Big Labor Lobbyists Pour Salt in the Wounds of Hapless Illinois Job Seekers

Newly reported and revised U.S. Commerce Department data out today confirm that forced-unionism Illinois has one of the worst track records in the country for private-sector compensation growth over the past decade.

After adjusting for inflation using the CPI-U, Illinois’s private-sector compensation (in the form of wages, salaries, benefits and bonuses) grew by just 2.1% from 2002 to 2012, less than in all but eight other states.  Every single one of the 22 states that had Right to Work laws on the books throughout the 2002 to 2012 period had private-sector compensation growth greater than Illinois’s.

Given the Prairie State’s miserable track record, you’d think private-sector union lobbyists in Springfield would eagerly support legislation to bring jobs in the fast-growing oil and gas industry to Illinois.  Instead, as Nathaniel Botwinick pointed out for us on the National Review’s Corner blog late yesterday afternoon (see the first link below), forced dues-funded union lobbyists and their coconspirators are actually throwing up road blocks.

Botwinick directed his readers to March 22 Chicago Tribune news report by Julie Wernau (see the second link below) furnishing the details:

SPRINGFIELD — — A coalition of business, labor, construction, transportation and agricultural organizations Thursday pulled support for a bill that would open the state to horizontal hydraulic fracturing, after a last-minute amendment was added that would require unionized well water contractors at each well site until drillers themselves were licensed.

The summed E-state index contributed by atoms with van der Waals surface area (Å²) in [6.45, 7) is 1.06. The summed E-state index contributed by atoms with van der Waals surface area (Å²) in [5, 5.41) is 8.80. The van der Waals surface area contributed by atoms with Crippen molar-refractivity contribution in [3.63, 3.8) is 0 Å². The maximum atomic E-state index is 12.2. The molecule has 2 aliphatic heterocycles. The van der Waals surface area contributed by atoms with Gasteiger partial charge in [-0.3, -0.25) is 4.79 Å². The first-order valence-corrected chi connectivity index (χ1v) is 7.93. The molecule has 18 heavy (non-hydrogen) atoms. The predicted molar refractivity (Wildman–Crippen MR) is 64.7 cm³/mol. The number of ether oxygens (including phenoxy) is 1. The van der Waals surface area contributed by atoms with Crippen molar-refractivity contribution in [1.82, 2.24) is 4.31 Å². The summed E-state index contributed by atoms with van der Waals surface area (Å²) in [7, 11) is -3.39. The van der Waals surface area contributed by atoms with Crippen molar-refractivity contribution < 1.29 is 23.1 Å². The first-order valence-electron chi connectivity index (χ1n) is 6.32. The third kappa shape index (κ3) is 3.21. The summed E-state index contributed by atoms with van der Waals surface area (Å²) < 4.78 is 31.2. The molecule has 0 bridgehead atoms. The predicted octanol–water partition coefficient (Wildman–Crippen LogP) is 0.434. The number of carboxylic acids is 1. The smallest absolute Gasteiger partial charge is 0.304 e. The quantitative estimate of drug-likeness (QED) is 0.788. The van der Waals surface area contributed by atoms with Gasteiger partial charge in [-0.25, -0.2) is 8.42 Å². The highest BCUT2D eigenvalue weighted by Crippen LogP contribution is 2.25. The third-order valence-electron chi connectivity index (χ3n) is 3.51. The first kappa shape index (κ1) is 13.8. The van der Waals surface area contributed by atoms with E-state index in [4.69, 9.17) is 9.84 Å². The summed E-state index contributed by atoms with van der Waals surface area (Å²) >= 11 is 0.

Brad Richards, executive vice president of the Illinois Oil and Gas Association, said the bill’s requirements could delay drilling for more than a year. Drillers, he said, might decide to skip Illinois. . . .

The oil and gas industry, which believed it had reached a deal March 15 on taxes that would be paid to state and local governments, was surprised by the amendment.

“We’ve spent nearly a year negotiating this intensely, and the concept of licensing has never been introduced,” Richards said.

The bill, hashed out over 10 months, was scheduled to be heard in committee Thursday. The room was packed and an overflow crowd waited outside. But the House Revenue andFinance Committee postponed a vote on the fracking regulations after it became apparent that the bill, as written, would not win enough support in committee to advance to the full House.

Energy experts say new, more efficient drilling methods could unlock billions of dollars of oil and gas in Illinois during the next two decades. The Illinois Oil and Gas Association says about 500,000 acres, the equivalent of 3 1/2 Chicagos, have been leased to oil and gas companies that are poised to start drilling once the regulations are established.

The amendment requires well contractors to go through an extensive licensing process and was introduced by the bill’s chief sponsor, Rep. John Bradley, D-Marion, at the behest of the Indiana, Illinois, Iowa Foundation for Fair Contracting, which represents the powerful Operating Engineers Local 150 union.

It would give regulators three years to set up a lengthy licensing process that includes classes and an examination. In the meantime, a contractor with an Illinois water well license would be required on every fracking site. . . .

Unions and Regulations Threaten Fracking in Illinois

Push for fracking bill delayed by surprise amendment